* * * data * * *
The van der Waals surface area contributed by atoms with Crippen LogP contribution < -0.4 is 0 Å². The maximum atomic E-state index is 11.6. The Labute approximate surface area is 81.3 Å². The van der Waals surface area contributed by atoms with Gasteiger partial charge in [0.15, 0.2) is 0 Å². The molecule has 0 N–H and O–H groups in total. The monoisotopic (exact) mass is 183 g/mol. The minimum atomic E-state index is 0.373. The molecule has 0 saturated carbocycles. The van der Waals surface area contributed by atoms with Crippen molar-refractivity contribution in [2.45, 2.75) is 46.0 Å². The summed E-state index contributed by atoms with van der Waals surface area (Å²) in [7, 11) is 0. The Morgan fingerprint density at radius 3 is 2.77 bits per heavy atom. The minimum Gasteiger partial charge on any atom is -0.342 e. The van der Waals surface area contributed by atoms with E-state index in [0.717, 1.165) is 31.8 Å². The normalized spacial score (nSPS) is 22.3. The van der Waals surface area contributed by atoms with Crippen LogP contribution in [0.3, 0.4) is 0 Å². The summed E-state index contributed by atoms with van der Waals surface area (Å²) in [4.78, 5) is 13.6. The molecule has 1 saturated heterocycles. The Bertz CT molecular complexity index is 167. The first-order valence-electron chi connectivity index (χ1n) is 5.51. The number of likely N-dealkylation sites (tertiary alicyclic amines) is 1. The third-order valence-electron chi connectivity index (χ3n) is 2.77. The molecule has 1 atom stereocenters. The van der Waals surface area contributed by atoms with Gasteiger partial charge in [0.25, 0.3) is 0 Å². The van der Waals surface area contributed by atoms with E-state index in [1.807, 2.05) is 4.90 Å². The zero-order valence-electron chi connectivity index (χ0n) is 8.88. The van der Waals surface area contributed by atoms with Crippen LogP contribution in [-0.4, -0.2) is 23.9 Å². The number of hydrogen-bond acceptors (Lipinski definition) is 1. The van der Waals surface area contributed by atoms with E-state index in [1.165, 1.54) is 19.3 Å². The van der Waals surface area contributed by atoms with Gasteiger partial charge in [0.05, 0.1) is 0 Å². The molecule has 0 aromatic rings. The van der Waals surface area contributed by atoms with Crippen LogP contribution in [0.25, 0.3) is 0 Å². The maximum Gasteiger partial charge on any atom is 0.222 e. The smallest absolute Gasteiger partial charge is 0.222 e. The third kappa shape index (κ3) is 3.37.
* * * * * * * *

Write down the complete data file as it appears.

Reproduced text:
The van der Waals surface area contributed by atoms with Crippen LogP contribution < -0.4 is 0 Å². The maximum atomic E-state index is 11.6. The Labute approximate surface area is 81.3 Å². The van der Waals surface area contributed by atoms with Gasteiger partial charge in [0.15, 0.2) is 0 Å². The molecule has 0 N–H and O–H groups in total. The monoisotopic (exact) mass is 183 g/mol. The minimum atomic E-state index is 0.373. The molecule has 0 saturated carbocycles. The van der Waals surface area contributed by atoms with Crippen molar-refractivity contribution in [2.45, 2.75) is 46.0 Å². The summed E-state index contributed by atoms with van der Waals surface area (Å²) in [7, 11) is 0. The Morgan fingerprint density at radius 3 is 2.77 bits per heavy atom. The minimum Gasteiger partial charge on any atom is -0.342 e. The van der Waals surface area contributed by atoms with E-state index in [0.717, 1.165) is 31.8 Å². The normalized spacial score (nSPS) is 22.3. The van der Waals surface area contributed by atoms with Crippen LogP contribution in [0.3, 0.4) is 0 Å². The summed E-state index contributed by atoms with van der Waals surface area (Å²) in [4.78, 5) is 13.6. The molecule has 1 saturated heterocycles. The Bertz CT molecular complexity index is 167. The first-order valence-electron chi connectivity index (χ1n) is 5.51. The number of likely N-dealkylation sites (tertiary alicyclic amines) is 1. The third-order valence-electron chi connectivity index (χ3n) is 2.77. The molecule has 1 atom stereocenters. The van der Waals surface area contributed by atoms with Gasteiger partial charge in [0.25, 0.3) is 0 Å². The van der Waals surface area contributed by atoms with E-state index in [1.807, 2.05) is 4.90 Å². The zero-order valence-electron chi connectivity index (χ0n) is 8.88. The van der Waals surface area contributed by atoms with Crippen LogP contribution in [-0.4, -0.2) is 23.9 Å². The number of hydrogen-bond acceptors (Lipinski definition) is 1. The van der Waals surface area contributed by atoms with E-state index in [1.165, 1.54) is 19.3 Å². The van der Waals surface area contributed by atoms with Gasteiger partial charge in [0.05, 0.1) is 0 Å². The molecule has 0 aromatic rings. The van der Waals surface area contributed by atoms with Crippen LogP contribution in [0.25, 0.3) is 0 Å². The maximum Gasteiger partial charge on any atom is 0.222 e. The smallest absolute Gasteiger partial charge is 0.222 e. The third kappa shape index (κ3) is 3.37.